In Windows Phone 8, Microsoft introduced the Kid’s Corner feature that lets parents configure a separate Start screen for their children and populate it with only the apps, games, and content that they feel is appropriate. Because some features of the phone are disabled in Kid’s Corner, or because some actions might not make sense for a child to perform, apps are able to detect they are running in a Kid’s Corner session and adjust their behaviour appropriately.
For example, imagine your application allows users to upload photos or location data or other information to a website, or otherwise enables sharing of information with other users. Before enabling those features, you should check whether the application is running in Kid’s Corner or not:
- If you are not running in Kid’s Corner, show the normal UX
- If you are running in Kid’s Corner and the parent has chosen to permit the activity (see below), show the normal UX
- If you are running in Kid’s Corner and the parent has not chosen to permit the activity, disable the feature and consider some UI such as “Please ask your parents to enable photo sharing in ‘Settings’”
You also need to build a ‘Settings’ page (that only shows up when not running in Kid’s Corner) and here parents can set their preferences to allow (or disallow) sharing of photos or other information by their children. Since the application shares the same Isolated Storage when running in Kid’s Corner, once the parent has set their preference it can be easily retrieved when the child runs the app.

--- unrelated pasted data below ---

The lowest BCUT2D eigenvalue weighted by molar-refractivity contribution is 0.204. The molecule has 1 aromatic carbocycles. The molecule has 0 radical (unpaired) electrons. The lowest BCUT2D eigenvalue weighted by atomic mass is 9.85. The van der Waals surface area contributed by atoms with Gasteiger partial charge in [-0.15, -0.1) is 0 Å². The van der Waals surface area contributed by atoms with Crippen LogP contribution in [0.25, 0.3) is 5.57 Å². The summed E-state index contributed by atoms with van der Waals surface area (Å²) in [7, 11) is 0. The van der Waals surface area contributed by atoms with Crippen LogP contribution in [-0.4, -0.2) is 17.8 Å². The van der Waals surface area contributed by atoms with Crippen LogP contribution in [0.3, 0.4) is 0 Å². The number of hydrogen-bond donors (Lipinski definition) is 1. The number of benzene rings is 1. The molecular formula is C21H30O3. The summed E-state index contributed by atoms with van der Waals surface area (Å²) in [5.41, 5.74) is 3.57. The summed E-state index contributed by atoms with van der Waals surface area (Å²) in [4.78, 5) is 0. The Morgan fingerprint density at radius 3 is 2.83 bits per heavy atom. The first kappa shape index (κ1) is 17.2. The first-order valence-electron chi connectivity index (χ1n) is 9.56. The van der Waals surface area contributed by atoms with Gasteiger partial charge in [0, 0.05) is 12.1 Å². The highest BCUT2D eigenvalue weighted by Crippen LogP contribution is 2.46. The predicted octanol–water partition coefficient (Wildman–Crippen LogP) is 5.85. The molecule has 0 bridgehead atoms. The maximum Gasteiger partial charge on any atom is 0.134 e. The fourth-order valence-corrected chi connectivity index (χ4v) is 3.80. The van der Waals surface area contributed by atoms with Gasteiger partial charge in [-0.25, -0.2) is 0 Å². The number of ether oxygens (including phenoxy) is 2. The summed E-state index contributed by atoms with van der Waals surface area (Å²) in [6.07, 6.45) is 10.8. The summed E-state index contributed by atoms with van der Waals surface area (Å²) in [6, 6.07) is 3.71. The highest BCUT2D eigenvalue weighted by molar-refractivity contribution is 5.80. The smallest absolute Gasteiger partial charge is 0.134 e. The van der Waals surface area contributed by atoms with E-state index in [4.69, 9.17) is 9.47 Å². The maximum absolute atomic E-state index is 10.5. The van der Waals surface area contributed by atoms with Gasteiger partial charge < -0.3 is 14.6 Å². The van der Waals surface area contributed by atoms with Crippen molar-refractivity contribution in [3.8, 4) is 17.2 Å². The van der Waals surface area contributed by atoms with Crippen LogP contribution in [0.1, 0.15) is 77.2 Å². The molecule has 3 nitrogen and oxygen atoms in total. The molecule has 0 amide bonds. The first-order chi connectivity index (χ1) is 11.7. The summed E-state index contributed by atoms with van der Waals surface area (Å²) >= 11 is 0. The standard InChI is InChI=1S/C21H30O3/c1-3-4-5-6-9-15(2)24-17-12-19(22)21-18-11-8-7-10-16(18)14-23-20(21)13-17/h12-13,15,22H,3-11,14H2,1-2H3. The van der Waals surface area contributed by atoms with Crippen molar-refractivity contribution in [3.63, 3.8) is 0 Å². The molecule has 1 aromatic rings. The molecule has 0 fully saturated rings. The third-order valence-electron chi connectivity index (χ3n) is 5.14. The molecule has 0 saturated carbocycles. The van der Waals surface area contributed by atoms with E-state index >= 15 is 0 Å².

So how does your app detect that it is running in Kid’s Corner? Enter the ApplicationProfile class, and its single static Modes property. If the current mode is Alternate, that means your app is running in Kid’s Corner and you should disable any UX that would lead to a dead end (such as in-app purchases) or any other content or experiences that parents may want to control in Kid’s Corner. It’s also a good idea to disable ads when an app is running in Kid’s Corner (or change the type of ads you’re requesting), because if the child clicks on an ad it may take them to the browser experience, which is not fully regulated by Kid’s Corner.
One might ask why the API has such a non-intuitive name – why not call it IsKidsCornerMode or something similar – and the answer is that we try our best to avoid using brand terms in our APIs since those are subject to change over time. In particular, the name of this feature changed during Windows Phone 8 development, and so even if we had chosen the “friendly name” it would have been wrong (and look rather silly) by the time we shipped.
There have been cases in the past where we did put a brand term in our API, and it ended up causing problems: case in point, the map-related tasks. In a previous release, we added the BingMapsTask and BingMapsDirectionsTask classes so apps could display maps and directions using our built-in mapping experience. In Windows Phone 8, our map service is now provided by Nokia Maps, so we added the new un-branded MapsTask and MapsDirectionsTask classes which do exactly the same thing as the old ones (and of course we keep the previous class around for the purposes of backwards compatibility).